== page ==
Messengers

I add this as a brief footnote to an excellent essay, “The Messenger” by Ta-Nehisi Coates. I often lack the calm to write clearly and eloquently on Ron Paul, but in his writing, Mr. Coates appears never in want.

The title, but as well as much of the piece, made me recall a moment from The Losers by Michael Lewis.

Chapter Five is entitled “The Messenger”, focuses on christian activist Alan Keyes, with its title derived from the idea of Keyes as christian messenger, and Keyes as instrument of christian message. This quote from Alan Keyes serves as a concise embodiment:

[A campaign worker named John] didn’t come here because Alan Keyes asked him to. I just present the message. If they care about it they come forward. I don’t thank anybody. I don’t care what their name is, what their background is, who they think they are for helping this campaign. Because I think this campaign has to rely on the strength of the message and the power of God, and we will get where we’re supposed to get. If people feel that’s right they’ll come forward.

However, Mr. Coates’ piece reminded me of this moment most of all, from Chapter 10, “Blue Collar Blues”:

Within about thirty seconds of arriving at a gathering of Detroit autoworkers who support Pat Buchanan—Citizens for Better Government, they call themselves—I find myself at a restaurant table with the two men who run the show. They are the only two autoworkers who have turned up, at least for the moment. The first one, named Gordon, hands me a flyer headlined “UAW Rank and File behind Buchanan” that lists the names of the thirteen autoworkers who have “endorsed” Buchanan. The second one, Henry, turns out to be the real leader of this cryptic force. He’s a huge, pale man, maybe fifty-five years old, who sits across from me and glares as if I’m the enemy, which I slowly become.

“How many people are involved in this movement?” I ask him.

“We don’t discuss that,” he says.

“It’s national.”

“Well,” I say, “who is the head of it, nationally?”

“We don’t discuss that,” he says.“What trades do the members belong to?”

“We don’t discuss that.”

At that point I drop my grilled lamb hoagie onto the plate and say, “Well, look, what’s the point of organizing into a political movement if you won’t discuss it?” He blinks for a moment and then says, “We don’t discuss that either.”

The force of Henry’s view of the world as a conspiracy against him and his fellows is such that I have to close my eyes and remind myself that I’m not interviewing a militiaman.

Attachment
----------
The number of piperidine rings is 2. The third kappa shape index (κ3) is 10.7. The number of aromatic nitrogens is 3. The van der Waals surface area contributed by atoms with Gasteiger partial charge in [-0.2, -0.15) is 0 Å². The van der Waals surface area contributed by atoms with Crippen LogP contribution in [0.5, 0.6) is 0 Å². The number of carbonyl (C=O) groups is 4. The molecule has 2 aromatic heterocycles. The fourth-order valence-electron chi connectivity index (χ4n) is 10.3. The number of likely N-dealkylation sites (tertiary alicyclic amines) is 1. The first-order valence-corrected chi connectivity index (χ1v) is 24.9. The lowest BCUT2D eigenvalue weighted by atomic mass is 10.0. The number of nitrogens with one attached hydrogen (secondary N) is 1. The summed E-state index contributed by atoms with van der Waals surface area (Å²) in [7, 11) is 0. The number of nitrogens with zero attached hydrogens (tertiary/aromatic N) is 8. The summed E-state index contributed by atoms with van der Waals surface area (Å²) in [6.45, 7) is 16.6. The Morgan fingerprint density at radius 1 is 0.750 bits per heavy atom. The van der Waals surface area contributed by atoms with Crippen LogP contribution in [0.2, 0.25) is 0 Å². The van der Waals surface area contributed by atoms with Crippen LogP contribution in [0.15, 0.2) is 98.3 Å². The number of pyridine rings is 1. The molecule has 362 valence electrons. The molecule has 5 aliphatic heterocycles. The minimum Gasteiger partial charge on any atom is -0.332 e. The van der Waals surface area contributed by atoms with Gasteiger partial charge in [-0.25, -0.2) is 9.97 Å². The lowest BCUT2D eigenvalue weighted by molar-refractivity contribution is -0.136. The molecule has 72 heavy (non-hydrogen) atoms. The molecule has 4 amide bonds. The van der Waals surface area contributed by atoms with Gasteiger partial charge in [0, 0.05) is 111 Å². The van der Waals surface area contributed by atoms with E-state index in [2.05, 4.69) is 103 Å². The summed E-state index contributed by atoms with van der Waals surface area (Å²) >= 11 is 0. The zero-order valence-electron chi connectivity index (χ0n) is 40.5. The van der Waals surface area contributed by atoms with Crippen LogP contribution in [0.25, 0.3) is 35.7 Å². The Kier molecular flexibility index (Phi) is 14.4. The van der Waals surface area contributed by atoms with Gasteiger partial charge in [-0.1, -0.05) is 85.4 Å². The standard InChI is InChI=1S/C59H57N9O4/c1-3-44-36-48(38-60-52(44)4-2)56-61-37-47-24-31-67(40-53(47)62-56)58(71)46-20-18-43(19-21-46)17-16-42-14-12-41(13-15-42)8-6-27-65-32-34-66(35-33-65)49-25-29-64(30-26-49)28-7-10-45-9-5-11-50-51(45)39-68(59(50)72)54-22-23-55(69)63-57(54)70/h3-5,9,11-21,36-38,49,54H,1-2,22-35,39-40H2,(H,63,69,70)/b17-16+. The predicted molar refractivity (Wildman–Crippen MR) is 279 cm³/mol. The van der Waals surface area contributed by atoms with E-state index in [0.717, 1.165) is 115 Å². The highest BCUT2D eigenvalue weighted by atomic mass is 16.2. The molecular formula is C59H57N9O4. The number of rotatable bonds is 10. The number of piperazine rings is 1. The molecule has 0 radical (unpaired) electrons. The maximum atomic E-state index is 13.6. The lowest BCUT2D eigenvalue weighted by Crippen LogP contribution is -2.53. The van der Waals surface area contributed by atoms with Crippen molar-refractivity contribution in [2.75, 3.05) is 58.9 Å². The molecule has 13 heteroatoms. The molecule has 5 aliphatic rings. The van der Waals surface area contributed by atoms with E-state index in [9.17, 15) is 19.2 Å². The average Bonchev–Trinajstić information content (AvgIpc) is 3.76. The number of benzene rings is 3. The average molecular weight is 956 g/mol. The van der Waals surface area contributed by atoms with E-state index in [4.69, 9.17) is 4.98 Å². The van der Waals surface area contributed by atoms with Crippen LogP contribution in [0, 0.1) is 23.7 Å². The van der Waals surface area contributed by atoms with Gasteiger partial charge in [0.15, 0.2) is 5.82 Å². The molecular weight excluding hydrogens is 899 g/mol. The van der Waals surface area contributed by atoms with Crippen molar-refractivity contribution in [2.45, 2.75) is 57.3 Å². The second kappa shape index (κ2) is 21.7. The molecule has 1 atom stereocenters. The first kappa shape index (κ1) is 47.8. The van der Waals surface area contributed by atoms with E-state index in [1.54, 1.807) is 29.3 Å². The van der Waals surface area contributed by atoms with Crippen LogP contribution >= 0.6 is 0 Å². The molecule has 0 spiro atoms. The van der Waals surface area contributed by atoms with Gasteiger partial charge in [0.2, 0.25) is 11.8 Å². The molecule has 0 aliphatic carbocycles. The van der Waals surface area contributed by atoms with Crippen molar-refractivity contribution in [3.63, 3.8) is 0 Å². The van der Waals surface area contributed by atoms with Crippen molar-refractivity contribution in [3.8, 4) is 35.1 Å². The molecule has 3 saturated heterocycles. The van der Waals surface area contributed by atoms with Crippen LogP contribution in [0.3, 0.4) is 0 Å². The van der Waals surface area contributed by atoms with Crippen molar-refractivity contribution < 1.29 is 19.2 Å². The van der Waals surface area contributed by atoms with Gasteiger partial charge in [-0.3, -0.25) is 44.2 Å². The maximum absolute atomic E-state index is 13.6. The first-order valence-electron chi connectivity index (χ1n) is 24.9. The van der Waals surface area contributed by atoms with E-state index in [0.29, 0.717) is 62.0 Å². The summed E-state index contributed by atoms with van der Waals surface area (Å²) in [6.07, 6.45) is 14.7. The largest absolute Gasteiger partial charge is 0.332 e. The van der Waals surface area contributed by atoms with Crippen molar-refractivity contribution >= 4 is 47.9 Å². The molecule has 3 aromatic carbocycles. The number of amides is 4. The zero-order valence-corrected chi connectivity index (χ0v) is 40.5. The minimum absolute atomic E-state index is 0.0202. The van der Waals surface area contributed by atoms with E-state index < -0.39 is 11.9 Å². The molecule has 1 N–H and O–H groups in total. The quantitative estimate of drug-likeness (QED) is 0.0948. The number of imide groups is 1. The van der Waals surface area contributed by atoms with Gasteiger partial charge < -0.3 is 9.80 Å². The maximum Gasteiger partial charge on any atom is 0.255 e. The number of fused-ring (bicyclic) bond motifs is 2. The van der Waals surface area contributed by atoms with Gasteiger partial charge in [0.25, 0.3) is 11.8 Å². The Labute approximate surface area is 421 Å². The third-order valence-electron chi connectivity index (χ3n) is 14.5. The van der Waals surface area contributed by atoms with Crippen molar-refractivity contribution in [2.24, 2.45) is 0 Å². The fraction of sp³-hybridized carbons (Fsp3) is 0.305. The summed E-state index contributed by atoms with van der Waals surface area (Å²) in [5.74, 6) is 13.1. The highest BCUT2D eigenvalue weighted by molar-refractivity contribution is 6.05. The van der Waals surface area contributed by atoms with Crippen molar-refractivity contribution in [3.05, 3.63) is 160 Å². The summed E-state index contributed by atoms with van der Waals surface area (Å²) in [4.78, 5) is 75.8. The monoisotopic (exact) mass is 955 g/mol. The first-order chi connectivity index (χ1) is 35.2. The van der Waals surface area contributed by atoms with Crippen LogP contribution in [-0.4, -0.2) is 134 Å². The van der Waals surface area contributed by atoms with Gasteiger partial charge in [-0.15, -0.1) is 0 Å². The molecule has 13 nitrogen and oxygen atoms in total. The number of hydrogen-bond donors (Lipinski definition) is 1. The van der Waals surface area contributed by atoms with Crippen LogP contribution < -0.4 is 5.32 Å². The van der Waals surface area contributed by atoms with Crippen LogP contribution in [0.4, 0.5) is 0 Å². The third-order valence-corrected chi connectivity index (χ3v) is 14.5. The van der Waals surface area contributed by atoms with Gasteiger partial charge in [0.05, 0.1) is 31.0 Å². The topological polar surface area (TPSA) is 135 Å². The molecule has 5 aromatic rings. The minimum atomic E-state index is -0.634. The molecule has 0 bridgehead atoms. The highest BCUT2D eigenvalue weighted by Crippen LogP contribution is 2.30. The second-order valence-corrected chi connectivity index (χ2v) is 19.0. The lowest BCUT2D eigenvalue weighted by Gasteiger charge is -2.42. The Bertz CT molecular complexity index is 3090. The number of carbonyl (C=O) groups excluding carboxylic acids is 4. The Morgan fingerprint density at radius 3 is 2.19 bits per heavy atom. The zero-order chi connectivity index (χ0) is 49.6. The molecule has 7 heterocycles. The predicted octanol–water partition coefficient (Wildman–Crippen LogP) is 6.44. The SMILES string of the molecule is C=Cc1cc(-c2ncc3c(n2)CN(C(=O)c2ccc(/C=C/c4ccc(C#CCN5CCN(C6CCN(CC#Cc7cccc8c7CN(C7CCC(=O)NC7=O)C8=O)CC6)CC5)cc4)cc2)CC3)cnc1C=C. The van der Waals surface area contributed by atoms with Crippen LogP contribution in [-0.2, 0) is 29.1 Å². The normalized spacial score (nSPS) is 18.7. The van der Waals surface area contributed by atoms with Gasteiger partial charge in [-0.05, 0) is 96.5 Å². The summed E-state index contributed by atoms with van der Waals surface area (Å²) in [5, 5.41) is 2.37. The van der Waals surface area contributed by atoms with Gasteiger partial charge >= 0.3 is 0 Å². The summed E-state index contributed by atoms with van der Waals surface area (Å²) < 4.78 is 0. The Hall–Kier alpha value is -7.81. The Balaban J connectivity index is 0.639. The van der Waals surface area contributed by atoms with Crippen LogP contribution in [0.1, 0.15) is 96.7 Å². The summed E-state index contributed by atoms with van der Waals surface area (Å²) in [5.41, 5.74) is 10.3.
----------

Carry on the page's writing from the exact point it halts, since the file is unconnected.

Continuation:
“Does any of your movement favor Ross Perot?” I ask, on a hunch. “The true grassroots people abandoned Ross Perot,” says Henry, angrily emerging from his shell. “It’s the opportunists and the gullibles that stayed with him.”

An hour into the ceremony Buchanan arrives and shakes hands with his blue-collar following. He doesn’t give them much of a speech, maybe because there aren’t a whole lot of them to talk to; but he does offer up a version of the passage that he has worked into his routine to appeal to the politically self-conscious workingman. It is a curious thing to hear, coming as it does from the lips of a Republican:

Someone has got to stand up for the workingmen and-women of America who don’t have no representatives at these trade negotiations where they decide what industries are going to live and what are gonna die. It is wrong to negotiate trade deals for the benefit of transnational corporations that encourage them to shut down their plants in Toledo and Youngstown and to open up a plant in Singapore or China because that takes away jobs from American workers and hollows out our manufacturing base. Look, we won World War Two. You know why? We had great generals like MacArthur and Patton. And admirals like Nimitz. We had great soldiers, great American soldiers. But we also had this great industrial heartland of America. The productive capacity of this nation. And it is being gutted and hollowed out. We went up to Youngstown, Ohio. We went up along that river, the Mahoning Valley. Steel mills. Factories. Gone. Dead. Shut down for fifteen years. Take a look. Take a look at what we were and what we are. Those are the dying husks of what almost appears to be a dying civilization.

The bolds are my own, I make them given current events.

There is a quote apropros, most of all, which prefaces neither chapter, but applies to both, and what takes place now. There is the myth that any piece of information can be found instantly on the internet, but I am unable to find where this was originally written, since I very much would like to read the rest of it.

It is by Stanley Crouch: “In a democracy you never know who the messenger will be.”.

Advertisements
Tagged , , ,
%d bloggers like this: